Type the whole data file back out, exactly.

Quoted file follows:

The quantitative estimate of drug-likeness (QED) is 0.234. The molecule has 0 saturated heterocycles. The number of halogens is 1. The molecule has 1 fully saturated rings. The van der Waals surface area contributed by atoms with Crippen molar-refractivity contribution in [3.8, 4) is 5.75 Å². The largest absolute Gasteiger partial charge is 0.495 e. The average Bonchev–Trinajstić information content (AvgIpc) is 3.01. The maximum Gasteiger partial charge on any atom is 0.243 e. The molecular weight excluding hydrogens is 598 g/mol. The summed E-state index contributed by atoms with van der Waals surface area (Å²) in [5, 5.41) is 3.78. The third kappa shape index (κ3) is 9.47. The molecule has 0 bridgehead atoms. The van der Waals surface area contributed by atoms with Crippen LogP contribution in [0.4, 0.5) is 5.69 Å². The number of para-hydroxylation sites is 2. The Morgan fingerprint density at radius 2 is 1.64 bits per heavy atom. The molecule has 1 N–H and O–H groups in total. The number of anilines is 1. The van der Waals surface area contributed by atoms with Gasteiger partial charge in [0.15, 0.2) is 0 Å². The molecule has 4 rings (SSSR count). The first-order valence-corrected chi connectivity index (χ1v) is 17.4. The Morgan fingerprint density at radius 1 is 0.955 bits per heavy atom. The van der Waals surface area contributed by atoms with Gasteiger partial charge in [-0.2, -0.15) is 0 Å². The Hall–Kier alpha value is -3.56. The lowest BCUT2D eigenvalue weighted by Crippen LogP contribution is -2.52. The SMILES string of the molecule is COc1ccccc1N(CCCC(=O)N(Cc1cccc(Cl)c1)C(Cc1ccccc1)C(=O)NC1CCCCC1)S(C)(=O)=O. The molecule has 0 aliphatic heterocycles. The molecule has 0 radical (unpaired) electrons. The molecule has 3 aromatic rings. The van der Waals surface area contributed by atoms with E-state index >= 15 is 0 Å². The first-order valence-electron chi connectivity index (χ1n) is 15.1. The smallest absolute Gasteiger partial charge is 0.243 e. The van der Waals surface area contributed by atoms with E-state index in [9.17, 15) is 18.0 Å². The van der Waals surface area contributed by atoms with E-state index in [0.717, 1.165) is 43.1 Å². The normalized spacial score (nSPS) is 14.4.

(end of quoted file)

The quantitative estimate of drug-likeness (QED) is 0.234. The molecule has 0 saturated heterocycles. The number of halogens is 1. The molecule has 1 fully saturated rings. The van der Waals surface area contributed by atoms with Crippen molar-refractivity contribution in [3.8, 4) is 5.75 Å². The largest absolute Gasteiger partial charge is 0.495 e. The average Bonchev–Trinajstić information content (AvgIpc) is 3.01. The maximum Gasteiger partial charge on any atom is 0.243 e. The molecular weight excluding hydrogens is 598 g/mol. The summed E-state index contributed by atoms with van der Waals surface area (Å²) in [5, 5.41) is 3.78. The third kappa shape index (κ3) is 9.47. The molecule has 0 bridgehead atoms. The van der Waals surface area contributed by atoms with Crippen LogP contribution in [0.4, 0.5) is 5.69 Å². The number of para-hydroxylation sites is 2. The Morgan fingerprint density at radius 2 is 1.64 bits per heavy atom. The molecule has 1 N–H and O–H groups in total. The number of anilines is 1. The van der Waals surface area contributed by atoms with Gasteiger partial charge in [0.15, 0.2) is 0 Å². The molecule has 4 rings (SSSR count). The first-order valence-corrected chi connectivity index (χ1v) is 17.4. The Morgan fingerprint density at radius 1 is 0.955 bits per heavy atom. The van der Waals surface area contributed by atoms with Gasteiger partial charge in [-0.2, -0.15) is 0 Å². The Hall–Kier alpha value is -3.56. The lowest BCUT2D eigenvalue weighted by Crippen LogP contribution is -2.52. The SMILES string of the molecule is COc1ccccc1N(CCCC(=O)N(Cc1cccc(Cl)c1)C(Cc1ccccc1)C(=O)NC1CCCCC1)S(C)(=O)=O. The molecule has 0 aliphatic heterocycles. The molecule has 0 radical (unpaired) electrons. The molecule has 3 aromatic rings. The van der Waals surface area contributed by atoms with E-state index >= 15 is 0 Å². The first-order valence-electron chi connectivity index (χ1n) is 15.1. The smallest absolute Gasteiger partial charge is 0.243 e. The van der Waals surface area contributed by atoms with E-state index in [9.17, 15) is 18.0 Å². The van der Waals surface area contributed by atoms with E-state index in [0.717, 1.165) is 43.1 Å². The normalized spacial score (nSPS) is 14.4.